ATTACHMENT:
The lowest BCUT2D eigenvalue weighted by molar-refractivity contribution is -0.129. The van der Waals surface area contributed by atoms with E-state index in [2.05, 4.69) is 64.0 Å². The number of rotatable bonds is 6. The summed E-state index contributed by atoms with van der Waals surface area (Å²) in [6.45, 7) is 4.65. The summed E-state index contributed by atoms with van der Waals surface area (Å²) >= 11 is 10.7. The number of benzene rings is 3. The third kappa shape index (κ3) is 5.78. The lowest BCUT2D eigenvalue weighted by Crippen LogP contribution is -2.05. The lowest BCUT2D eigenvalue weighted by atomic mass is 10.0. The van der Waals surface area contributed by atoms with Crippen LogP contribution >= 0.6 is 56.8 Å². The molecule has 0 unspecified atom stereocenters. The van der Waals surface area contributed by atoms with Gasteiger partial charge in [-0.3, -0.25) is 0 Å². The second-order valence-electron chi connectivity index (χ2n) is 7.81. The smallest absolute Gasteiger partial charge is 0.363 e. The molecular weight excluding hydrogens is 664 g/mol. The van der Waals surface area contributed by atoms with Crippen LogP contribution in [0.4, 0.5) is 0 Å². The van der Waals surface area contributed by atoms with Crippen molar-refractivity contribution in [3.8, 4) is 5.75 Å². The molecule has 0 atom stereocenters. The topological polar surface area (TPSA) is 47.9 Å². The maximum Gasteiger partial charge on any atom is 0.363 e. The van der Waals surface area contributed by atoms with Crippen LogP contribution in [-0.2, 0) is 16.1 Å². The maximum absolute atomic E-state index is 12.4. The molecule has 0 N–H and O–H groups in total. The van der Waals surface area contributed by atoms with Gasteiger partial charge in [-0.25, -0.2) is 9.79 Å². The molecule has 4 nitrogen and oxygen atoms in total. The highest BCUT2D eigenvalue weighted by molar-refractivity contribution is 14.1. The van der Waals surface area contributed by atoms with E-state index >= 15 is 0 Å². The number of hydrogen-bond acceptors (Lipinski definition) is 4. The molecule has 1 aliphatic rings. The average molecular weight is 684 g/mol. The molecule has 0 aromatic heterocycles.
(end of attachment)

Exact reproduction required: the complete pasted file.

The lowest BCUT2D eigenvalue weighted by molar-refractivity contribution is -0.129. The van der Waals surface area contributed by atoms with E-state index in [2.05, 4.69) is 64.0 Å². The number of rotatable bonds is 6. The summed E-state index contributed by atoms with van der Waals surface area (Å²) in [6.45, 7) is 4.65. The summed E-state index contributed by atoms with van der Waals surface area (Å²) >= 11 is 10.7. The number of benzene rings is 3. The third kappa shape index (κ3) is 5.78. The lowest BCUT2D eigenvalue weighted by Crippen LogP contribution is -2.05. The lowest BCUT2D eigenvalue weighted by atomic mass is 10.0. The van der Waals surface area contributed by atoms with Crippen LogP contribution >= 0.6 is 56.8 Å². The molecule has 0 unspecified atom stereocenters. The van der Waals surface area contributed by atoms with Gasteiger partial charge in [-0.3, -0.25) is 0 Å². The second-order valence-electron chi connectivity index (χ2n) is 7.81. The smallest absolute Gasteiger partial charge is 0.363 e. The molecular weight excluding hydrogens is 664 g/mol. The van der Waals surface area contributed by atoms with Crippen LogP contribution in [0.4, 0.5) is 0 Å². The van der Waals surface area contributed by atoms with Crippen molar-refractivity contribution in [3.8, 4) is 5.75 Å². The molecule has 0 atom stereocenters. The topological polar surface area (TPSA) is 47.9 Å². The maximum Gasteiger partial charge on any atom is 0.363 e. The van der Waals surface area contributed by atoms with Crippen LogP contribution in [-0.2, 0) is 16.1 Å². The maximum absolute atomic E-state index is 12.4. The molecule has 0 N–H and O–H groups in total. The van der Waals surface area contributed by atoms with Gasteiger partial charge in [-0.25, -0.2) is 9.79 Å². The molecule has 4 nitrogen and oxygen atoms in total. The highest BCUT2D eigenvalue weighted by molar-refractivity contribution is 14.1. The van der Waals surface area contributed by atoms with E-state index >= 15 is 0 Å². The number of hydrogen-bond acceptors (Lipinski definition) is 4. The molecule has 1 aliphatic rings. The average molecular weight is 684 g/mol. The molecule has 0 aromatic heterocycles.